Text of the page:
Mon. Apr 22nd, 2024

Breast development begins in the womb with the formation of the milk ridge six weeks after conception. The milk ridge is a pairing of glands that run in two roughly parallel lines the length of the fetus. By the ninth week most of the glands have disappeared except for a single pair that will become the breasts. (Occasionally a woman may retain rudimentary nipples along her torso that can be removed by a plastic surgeon.)

After birth the breasts remain essentially unchanged until the onset of puberty. In most young girls the first sign of sexual maturation is the growth of breast buds, small areas of tissue that elevate the areolae (the pigmented circles surrounding the nipples). Breast bud development usually begins between the ages of 10 and 12. (The ages given here are general; each girl will mature at her own individual pace.)

As puberty advances the breasts continue to grow, the areolae increase in size, and pigmentation of the nipples may darken. It is not unusual for one breast to grow faster than the other, so adolescent girls should not be concerned if both breasts aren’t the same size or shape. Usually the breasts will nearly even out by the time breast development stops (ages 16 to 18), although it’s common for women to have one breast slightly larger than the other, just as one foot is often bigger than the other.

Breast development depends on a woman’s hormones—and her genes. “Breast size is genetically determined—it depends chiefly on the percentage of fat to other tissue in the breasts. Usually about a third of the breasts is composed of fat tissue. The rest is breast tissue,” says Susan M. Love, M.D., in her book Dr. Susan Love’s Breast Book, 2nd ed. (p. 3). Here’s Dr. Love’s description of the anatomy of the breast:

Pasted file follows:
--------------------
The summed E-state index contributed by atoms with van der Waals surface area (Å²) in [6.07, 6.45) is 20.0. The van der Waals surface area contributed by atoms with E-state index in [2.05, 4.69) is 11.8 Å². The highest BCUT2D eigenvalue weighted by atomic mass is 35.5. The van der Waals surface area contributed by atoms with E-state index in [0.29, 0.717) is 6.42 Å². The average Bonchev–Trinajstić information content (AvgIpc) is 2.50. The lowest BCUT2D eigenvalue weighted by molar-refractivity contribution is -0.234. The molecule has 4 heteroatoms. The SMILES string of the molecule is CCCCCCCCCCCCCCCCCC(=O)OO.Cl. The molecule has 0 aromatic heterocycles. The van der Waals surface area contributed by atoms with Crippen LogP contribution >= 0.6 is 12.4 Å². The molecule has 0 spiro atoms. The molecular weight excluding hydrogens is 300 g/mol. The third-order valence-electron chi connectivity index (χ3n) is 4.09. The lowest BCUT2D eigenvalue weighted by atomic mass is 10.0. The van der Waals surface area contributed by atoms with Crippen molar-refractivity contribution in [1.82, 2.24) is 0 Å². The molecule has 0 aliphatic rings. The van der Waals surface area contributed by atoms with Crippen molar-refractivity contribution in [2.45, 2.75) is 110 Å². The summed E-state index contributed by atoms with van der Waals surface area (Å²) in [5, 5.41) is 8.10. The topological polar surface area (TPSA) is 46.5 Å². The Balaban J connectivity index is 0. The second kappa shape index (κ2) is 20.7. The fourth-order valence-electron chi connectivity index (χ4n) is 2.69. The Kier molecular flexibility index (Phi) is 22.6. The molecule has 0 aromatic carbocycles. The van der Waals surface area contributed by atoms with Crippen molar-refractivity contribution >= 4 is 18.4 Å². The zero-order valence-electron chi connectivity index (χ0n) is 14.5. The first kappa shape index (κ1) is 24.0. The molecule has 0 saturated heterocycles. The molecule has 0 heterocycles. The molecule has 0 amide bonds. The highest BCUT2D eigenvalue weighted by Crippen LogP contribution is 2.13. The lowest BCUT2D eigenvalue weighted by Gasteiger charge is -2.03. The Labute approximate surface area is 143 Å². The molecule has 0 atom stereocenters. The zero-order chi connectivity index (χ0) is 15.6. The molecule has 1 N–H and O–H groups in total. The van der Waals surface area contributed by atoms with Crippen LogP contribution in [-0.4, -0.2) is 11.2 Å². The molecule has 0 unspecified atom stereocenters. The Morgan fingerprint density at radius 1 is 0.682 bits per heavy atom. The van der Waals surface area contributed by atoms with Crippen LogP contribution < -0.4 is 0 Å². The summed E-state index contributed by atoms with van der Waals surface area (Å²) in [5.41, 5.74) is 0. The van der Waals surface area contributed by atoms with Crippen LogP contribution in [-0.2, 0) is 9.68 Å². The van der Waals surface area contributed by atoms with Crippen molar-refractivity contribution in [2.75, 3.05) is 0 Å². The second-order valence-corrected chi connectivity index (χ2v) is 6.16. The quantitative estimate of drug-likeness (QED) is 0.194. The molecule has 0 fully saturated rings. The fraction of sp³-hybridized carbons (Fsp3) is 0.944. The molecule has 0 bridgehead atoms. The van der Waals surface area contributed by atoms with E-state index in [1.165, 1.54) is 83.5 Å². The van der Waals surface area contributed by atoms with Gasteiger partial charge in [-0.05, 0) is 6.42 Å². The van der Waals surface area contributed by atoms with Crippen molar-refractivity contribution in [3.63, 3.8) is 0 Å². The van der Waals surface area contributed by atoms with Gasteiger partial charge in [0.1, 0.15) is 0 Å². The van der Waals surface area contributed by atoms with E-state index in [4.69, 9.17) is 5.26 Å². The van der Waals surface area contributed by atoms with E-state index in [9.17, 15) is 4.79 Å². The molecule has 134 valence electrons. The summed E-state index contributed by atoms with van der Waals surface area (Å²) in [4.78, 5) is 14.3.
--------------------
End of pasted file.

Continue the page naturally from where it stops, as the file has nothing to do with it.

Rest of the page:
Inside, the breast is made up primarily of fat and breast tissue …The breast tissue is sandwiched between layers of fat, and behind the tissue and fat is the chest muscle. The fat has some give to it …The breast tissue is firm and rubbery …Included in the breast tissue are the all-important ducts and lobules. The lobules make the milk, and the ducts are the pipes that bring the milk to the nipple …The breast also has its share of the connective tissue that holds the entire body together. (pp. 5-6)

Because there is no muscle tissue in the breast, exercising cannot directly enlarge or firm the breasts. However, exercise can tone the pectoral muscles underlying the breasts so that those muscles provide more lift to the breasts.

Breasts continue to change throughout a woman’s life. Once she begins to menstruate, her breasts may swell each month as they prepare to produce milk. If conception does not occur, the breast enlargement subsides. Pregnancy and breastfeeding also temporarily enlarge the breasts. As a woman approaches menopause the reduction of estrogen in her body makes breast tissue shrink, and more fatty tissue grows within the breast. This is why older women’s breasts generally sag or droop more than younger women’s do. Women who take hormone replacement therapy after menopause will notice less of this effect than will women who don’t.

Finally, because fatty tissue composes a significant portion of the breast, breast size will increase or decrease with any significant weight gain or loss.